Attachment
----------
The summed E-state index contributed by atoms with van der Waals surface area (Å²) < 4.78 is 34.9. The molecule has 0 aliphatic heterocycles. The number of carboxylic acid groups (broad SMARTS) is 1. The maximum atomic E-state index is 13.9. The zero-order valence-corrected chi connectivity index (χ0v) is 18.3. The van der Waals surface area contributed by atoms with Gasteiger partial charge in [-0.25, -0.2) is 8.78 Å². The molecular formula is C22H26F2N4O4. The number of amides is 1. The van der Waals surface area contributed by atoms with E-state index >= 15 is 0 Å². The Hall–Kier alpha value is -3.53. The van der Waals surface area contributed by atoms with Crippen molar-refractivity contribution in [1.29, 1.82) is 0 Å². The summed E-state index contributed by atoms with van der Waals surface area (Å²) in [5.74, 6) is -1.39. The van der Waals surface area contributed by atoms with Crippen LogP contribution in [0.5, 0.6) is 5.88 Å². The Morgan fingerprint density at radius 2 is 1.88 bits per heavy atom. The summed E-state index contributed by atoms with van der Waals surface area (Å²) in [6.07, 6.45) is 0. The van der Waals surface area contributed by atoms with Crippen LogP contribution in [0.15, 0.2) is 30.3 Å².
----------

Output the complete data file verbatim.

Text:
The summed E-state index contributed by atoms with van der Waals surface area (Å²) < 4.78 is 34.9. The molecule has 0 aliphatic heterocycles. The number of carboxylic acid groups (broad SMARTS) is 1. The maximum atomic E-state index is 13.9. The zero-order valence-corrected chi connectivity index (χ0v) is 18.3. The van der Waals surface area contributed by atoms with Gasteiger partial charge in [-0.25, -0.2) is 8.78 Å². The molecular formula is C22H26F2N4O4. The number of amides is 1. The van der Waals surface area contributed by atoms with E-state index >= 15 is 0 Å². The Hall–Kier alpha value is -3.53. The van der Waals surface area contributed by atoms with Crippen molar-refractivity contribution in [1.29, 1.82) is 0 Å². The summed E-state index contributed by atoms with van der Waals surface area (Å²) in [5.74, 6) is -1.39. The van der Waals surface area contributed by atoms with Crippen LogP contribution in [0.5, 0.6) is 5.88 Å². The Morgan fingerprint density at radius 2 is 1.88 bits per heavy atom. The summed E-state index contributed by atoms with van der Waals surface area (Å²) in [6.07, 6.45) is 0. The van der Waals surface area contributed by atoms with Crippen LogP contribution in [0.15, 0.2) is 30.3 Å².